In order to receive Mondaq News Alerts, users have to complete a separate registration form. This is a personalised service where users choose regions and topics of interest and we send it only to those users who have requested it. Users can stop receiving these Alerts by going to the Mondaq News Alerts page and deselecting all interest areas. In the same way users can amend their personal preferences to add or remove subject areas.

Cookies

A cookie is a small text file written to a user’s hard drive that contains an identifying user number. The cookies do not contain any personal information about users. We use the cookie so users do not have to log in every time they use the service and the cookie will automatically expire if you do not visit the Mondaq website (or its affiliate sites) for 12 months. We also use the cookie to personalise a user's experience of the site (for example to show information specific to a user's region). As the Mondaq sites are fully personalised and cookies are essential to its core technology the site will function unpredictably with browsers that do not support cookies - or where cookies are disabled (in these circumstances we advise you to attempt to locate the information you require elsewhere on the web). However if you are concerned about the presence of a Mondaq cookie on your machine you can also choose to expire the cookie immediately (remove it) by selecting the 'Log Off' menu option as the last thing you do when you use the site.

Some of our business partners may use cookies on our site (for example, advertisers). However, we have no access to or control over these cookies and we are not aware of any at present that do so.

Log Files

We use IP addresses to analyse trends, administer the site, track movement, and gather broad demographic information for aggregate use. IP addresses are not linked to personally identifiable information.

Links

This web site contains links to other sites. Please be aware that Mondaq (or its affiliate sites) are not responsible for the privacy practices of such other sites. We encourage our users to be aware when they leave our site and to read the privacy statements of these third party sites. This privacy statement applies solely to information collected by this Web site.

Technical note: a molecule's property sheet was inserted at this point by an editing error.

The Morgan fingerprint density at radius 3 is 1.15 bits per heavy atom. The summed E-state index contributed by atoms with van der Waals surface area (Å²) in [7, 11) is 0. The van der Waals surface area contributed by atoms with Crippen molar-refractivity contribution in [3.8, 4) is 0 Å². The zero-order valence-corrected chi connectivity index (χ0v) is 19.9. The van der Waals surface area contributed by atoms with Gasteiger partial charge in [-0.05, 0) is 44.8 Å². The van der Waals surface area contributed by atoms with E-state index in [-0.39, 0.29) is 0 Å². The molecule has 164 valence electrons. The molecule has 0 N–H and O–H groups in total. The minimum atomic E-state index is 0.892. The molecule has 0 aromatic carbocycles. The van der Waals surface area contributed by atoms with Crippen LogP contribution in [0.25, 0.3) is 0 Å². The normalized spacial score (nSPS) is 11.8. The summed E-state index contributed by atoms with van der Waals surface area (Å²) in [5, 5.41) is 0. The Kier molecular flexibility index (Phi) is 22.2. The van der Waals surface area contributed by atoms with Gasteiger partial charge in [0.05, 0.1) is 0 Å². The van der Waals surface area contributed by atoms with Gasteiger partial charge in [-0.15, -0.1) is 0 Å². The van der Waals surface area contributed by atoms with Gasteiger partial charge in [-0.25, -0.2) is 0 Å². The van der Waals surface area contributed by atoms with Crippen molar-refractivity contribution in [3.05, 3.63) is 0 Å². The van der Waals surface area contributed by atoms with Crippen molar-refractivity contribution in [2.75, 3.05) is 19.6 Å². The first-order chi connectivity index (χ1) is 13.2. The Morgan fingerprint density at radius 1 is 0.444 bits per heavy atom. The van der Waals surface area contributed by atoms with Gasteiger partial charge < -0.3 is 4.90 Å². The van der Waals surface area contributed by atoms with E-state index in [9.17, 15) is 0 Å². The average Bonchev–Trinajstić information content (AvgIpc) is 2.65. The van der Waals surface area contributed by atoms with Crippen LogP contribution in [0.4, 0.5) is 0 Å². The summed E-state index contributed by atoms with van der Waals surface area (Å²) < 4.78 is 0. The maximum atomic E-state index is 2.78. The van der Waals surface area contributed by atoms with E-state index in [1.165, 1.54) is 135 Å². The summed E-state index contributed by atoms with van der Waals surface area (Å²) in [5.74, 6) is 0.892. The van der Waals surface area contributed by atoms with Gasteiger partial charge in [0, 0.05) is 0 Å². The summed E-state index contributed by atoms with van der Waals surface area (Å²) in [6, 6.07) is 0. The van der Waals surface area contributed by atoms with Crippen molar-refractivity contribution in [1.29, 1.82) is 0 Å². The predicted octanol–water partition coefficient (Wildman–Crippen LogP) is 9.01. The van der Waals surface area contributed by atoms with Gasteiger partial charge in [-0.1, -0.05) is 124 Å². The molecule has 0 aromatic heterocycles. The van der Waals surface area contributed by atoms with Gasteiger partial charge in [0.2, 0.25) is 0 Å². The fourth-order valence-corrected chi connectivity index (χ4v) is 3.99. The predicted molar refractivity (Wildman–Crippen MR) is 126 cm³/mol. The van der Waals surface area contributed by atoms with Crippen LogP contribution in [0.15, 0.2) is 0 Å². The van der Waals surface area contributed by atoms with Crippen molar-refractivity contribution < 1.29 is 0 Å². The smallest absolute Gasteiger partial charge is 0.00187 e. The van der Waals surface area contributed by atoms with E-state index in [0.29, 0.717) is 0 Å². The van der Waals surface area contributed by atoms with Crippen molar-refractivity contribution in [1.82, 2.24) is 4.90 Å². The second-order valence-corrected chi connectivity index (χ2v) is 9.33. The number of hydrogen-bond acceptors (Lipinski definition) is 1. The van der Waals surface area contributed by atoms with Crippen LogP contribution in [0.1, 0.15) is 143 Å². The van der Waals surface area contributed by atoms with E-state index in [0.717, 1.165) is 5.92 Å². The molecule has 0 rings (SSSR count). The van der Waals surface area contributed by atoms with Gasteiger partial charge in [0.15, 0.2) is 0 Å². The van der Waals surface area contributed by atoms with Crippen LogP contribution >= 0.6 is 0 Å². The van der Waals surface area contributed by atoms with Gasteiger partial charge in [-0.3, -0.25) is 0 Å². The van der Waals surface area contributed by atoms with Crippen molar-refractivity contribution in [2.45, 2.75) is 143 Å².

Surveys & Contests

From time-to-time our site requests information from users via surveys or contests. Participation in these surveys or contests is completely voluntary and the user therefore has a choice whether or not to disclose any information requested. Information requested may include contact information (such as name and delivery address), and demographic information (such as postcode, age level). Contact information will be used to notify the winners and award prizes. Survey information will be used for purposes of monitoring or improving the functionality of the site.

Mail-A-Friend

If a user elects to use our referral service for informing a friend about our site, we ask them for the friend’s name and email address. Mondaq stores this information and may contact the friend to invite them to register with Mondaq, but they will not be contacted more than once. The friend may contact Mondaq to request the removal of this information from our database.

Security

This website takes every reasonable precaution to protect our users’ information. When users submit sensitive information via the website, your information is protected using firewalls and other security technology. If you have any questions about the security at our website, you can send an email to webmaster@mondaq.com.

Correcting/Updating Personal Information

If a user’s personally identifiable information changes (such as postcode), or if a user no longer desires our service, we will endeavour to provide a way to correct, update or remove that user’s personal data provided to us. This can usually be done at the “Your Profile” page or by sending an email to EditorialAdvisor@mondaq.com.

Notification of Changes

If we decide to change our Terms & Conditions or Privacy Policy, we will post those changes on our site so our users are always aware of what information we collect, how we use it, and under what circumstances, if any, we disclose it. If at any point we decide to use personally identifiable information in a manner different from that stated at the time it was collected, we will notify users by way of an email. Users will have a choice as to whether or not we use their information in this different manner. We will use information in accordance with the privacy policy under which the information was collected.

How to contact Mondaq

You can contact us with comments or queries at enquiries@mondaq.com.

If for some reason you believe Mondaq Ltd. has not adhered to these principles, please notify us by e-mail at problems@mondaq.com and we will use commercially reasonable efforts to determine and correct the problem promptly.